 Refusal to consider new
information
Development of Cognitive Flexibility
(Taken from
Toplis & Neighbor)
2-4 years
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2 ½ years: knowledge of rules
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Unable to shift or alter behavior
Rely on perseveration
3 years: Can shift behaviors to adapt to knowledge of rules but only to one
rule at a time
4 years: Begin to shift between two simple task sets
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Has difficulty when response sets increase in complexity
Greater task completion because of increased mental flexibility
5-6 years
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Difficulty shifting between multiple rules with verbal prompts
6 year olds: Have sharp increase of mental flexibility
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Perseveration decreases
Increasing ability to learn from mistakes and generate new strategies for solving
simple problems
Development of Flexibility Continued
(Taken
from Toplis & Neighbor)
7-9 years
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Struggles with shifting behavior sets that are contingent on multiple demands
8 years: Increased focused, sustained attention, ability to shift attention
9 years: More success shifting from rules or sets depending on multiple or changing demands
10-12 years
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Improvement in ability to shift between multiple tasks
Decline in perseveration
Greater ability to learn from mistakes
Create alternative strategies for multidimensional problems
Adolescence
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Cognitive flexibility is fairly mature
Perseveration is rare
Flexibility or the ability to change between performance demands and initiate deliberate
behaviors is greatly improved
Cognitive Flexibility and Bright Students
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Recent work suggests that gifted children with
diagnosed executive functioning difficulties are
predisposed to exhibit a state of "hyperfocus.“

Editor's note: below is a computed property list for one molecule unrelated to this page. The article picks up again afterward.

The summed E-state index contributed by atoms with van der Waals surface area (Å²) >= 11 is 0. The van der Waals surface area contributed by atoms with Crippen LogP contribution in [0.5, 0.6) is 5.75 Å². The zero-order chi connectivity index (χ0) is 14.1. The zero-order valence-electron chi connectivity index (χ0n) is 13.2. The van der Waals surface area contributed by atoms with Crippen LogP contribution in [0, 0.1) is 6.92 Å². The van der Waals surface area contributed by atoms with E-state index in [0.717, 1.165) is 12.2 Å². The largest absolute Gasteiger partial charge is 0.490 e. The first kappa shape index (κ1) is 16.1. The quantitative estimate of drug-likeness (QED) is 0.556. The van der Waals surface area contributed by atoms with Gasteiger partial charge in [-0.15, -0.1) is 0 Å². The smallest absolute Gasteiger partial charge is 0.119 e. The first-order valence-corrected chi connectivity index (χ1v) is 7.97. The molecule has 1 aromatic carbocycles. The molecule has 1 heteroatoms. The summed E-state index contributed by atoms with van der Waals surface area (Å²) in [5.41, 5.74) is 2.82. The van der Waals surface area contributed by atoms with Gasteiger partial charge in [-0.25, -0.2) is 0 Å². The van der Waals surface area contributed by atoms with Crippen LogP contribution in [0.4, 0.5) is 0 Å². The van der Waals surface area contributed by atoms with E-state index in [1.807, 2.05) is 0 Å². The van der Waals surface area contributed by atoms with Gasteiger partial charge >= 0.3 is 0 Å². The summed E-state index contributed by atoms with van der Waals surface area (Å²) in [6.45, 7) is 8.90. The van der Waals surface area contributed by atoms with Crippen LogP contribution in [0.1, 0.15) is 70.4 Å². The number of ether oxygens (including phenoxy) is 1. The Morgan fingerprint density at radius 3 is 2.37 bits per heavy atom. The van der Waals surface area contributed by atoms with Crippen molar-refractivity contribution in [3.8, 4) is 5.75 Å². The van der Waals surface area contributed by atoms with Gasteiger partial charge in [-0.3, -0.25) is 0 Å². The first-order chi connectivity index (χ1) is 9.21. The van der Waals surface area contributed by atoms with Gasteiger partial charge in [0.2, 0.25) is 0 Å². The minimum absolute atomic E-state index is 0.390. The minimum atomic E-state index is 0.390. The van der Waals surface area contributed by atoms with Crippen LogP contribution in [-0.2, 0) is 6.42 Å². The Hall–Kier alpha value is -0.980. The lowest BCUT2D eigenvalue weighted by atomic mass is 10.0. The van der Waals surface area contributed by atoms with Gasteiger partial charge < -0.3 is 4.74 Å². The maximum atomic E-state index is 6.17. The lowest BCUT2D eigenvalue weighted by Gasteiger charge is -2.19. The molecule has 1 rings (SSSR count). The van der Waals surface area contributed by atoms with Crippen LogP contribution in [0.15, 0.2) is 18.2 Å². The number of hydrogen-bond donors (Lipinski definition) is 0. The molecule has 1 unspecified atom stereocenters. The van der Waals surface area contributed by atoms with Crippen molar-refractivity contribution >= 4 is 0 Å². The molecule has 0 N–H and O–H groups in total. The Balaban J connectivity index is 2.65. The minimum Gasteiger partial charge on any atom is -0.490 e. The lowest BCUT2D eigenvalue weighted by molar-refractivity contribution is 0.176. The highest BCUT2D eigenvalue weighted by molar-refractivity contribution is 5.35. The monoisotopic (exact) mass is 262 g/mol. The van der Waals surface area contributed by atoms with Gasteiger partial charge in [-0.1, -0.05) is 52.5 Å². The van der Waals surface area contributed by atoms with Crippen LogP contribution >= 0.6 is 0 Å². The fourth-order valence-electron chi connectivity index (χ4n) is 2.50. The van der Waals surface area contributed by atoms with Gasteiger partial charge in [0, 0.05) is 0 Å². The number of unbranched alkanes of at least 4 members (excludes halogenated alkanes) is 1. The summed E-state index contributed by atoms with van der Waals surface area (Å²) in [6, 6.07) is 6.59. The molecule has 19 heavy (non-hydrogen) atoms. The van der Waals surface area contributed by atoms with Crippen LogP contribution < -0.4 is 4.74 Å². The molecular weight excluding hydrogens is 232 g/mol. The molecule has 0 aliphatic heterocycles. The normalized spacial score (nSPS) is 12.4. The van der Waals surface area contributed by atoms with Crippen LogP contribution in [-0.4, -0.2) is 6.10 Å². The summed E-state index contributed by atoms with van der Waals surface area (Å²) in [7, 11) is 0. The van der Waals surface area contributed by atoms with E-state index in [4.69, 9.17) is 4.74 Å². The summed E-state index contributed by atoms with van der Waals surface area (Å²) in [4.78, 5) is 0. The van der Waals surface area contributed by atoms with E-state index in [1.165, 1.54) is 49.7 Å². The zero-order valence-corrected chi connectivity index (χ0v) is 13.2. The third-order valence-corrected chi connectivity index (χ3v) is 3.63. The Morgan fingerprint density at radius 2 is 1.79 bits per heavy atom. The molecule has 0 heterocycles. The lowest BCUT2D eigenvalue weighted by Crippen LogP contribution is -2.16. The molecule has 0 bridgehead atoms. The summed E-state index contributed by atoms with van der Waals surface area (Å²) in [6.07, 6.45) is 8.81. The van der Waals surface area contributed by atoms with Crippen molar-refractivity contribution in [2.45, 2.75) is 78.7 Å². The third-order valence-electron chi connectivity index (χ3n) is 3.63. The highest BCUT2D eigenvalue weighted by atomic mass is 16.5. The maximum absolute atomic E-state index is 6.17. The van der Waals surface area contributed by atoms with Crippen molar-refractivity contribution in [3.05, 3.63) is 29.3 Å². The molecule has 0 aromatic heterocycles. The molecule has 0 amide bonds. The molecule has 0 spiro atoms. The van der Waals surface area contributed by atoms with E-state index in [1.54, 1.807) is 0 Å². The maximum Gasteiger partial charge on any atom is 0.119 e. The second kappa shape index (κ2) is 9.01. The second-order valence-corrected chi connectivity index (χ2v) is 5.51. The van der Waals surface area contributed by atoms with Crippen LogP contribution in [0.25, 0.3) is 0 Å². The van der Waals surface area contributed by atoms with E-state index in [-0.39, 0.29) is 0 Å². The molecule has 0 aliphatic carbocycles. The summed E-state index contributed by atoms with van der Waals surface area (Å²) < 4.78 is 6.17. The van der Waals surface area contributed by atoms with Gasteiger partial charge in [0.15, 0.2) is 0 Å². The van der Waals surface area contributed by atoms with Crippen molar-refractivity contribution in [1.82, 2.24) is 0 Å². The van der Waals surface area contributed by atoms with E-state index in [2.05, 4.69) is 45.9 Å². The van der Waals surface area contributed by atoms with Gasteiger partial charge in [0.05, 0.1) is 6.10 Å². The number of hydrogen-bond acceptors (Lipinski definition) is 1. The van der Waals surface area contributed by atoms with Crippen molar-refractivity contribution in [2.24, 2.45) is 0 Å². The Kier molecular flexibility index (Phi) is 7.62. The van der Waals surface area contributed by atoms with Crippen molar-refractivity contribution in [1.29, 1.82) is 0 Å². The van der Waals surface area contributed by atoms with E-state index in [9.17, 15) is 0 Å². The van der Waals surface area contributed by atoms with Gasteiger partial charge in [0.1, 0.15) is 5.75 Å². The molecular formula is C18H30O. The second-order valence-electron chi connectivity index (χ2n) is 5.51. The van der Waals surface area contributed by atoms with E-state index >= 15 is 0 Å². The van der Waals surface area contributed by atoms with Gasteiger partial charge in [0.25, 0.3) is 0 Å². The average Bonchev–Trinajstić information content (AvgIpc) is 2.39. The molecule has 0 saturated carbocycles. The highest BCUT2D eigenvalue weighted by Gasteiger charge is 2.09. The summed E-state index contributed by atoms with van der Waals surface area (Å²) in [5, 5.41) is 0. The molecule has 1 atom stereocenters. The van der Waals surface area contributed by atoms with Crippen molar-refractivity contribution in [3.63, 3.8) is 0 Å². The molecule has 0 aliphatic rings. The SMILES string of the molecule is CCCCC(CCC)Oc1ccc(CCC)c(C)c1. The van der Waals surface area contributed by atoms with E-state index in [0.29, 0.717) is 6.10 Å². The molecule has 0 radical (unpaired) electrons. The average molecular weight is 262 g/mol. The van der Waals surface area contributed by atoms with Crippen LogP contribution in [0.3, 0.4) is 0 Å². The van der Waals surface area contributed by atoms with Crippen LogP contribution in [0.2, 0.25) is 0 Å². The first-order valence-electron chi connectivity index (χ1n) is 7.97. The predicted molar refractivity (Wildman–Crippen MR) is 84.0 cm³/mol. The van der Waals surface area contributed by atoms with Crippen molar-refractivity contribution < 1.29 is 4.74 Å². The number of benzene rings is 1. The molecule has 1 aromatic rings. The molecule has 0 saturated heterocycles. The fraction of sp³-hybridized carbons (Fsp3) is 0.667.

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While this can be positive in terms of task persistance,
it becomes a problem when the child is asked to shift
from one task to another.
Some studies have shown that about 9-10% of the
variance in set shifting abilities can be attributed to
IQ.
How Flexible Are You?
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The Stroop Color and Word Test (Golden, 1978).
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Has three trials:
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First, the participant rapidly reads color words.
Second, the participant rapidly names the color of “Xs” printed in colored
ink.
Third, the participant must say the color of ink words are printed in.
Measures: Inhibition and Set Shifting
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Video of the Stroop Task
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Now you do it!
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Stop Watch
Flexibility/Set Shifting Brain Regions
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FMRI and the Wisconsin Card Sort
Study Results
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Overall Brain Activation: Right and left inferior
frontal sulcus
(Konishi, Nakajima, Uchida, Kameyama, Nakahara, Sekihara, & Miyashita, 1998)
 Initial
shifts: Left superior and inferior prefrontal cortex
(Castellanos, X., Sonuga-Barke, E., Milham, M., & Tannock, 2006)
 Following
shifts: Inferior prefrontal cortex
Strategies For Parents - Flexibility
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If your child has difficulty moving from one activity to another:
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Timer
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Have your child help you set a timer denoting the length of the current
activity
Give them warnings at 10, 5, and 1 minutes remaining
Have a daily and weekly routine in place
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Young children sometimes do better if this routine is represented visually
Even older children will do better if they know what is expected of them is
the same each week
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Homework schedule
Advanced warning should be given if something in routine is different (e.g. doctor’s
appt.)
Moving from one task type to another (e.g. math to reading)
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Make up some practice items of the next task type for your child to
warm up on
Strategies for Parents - Flexibility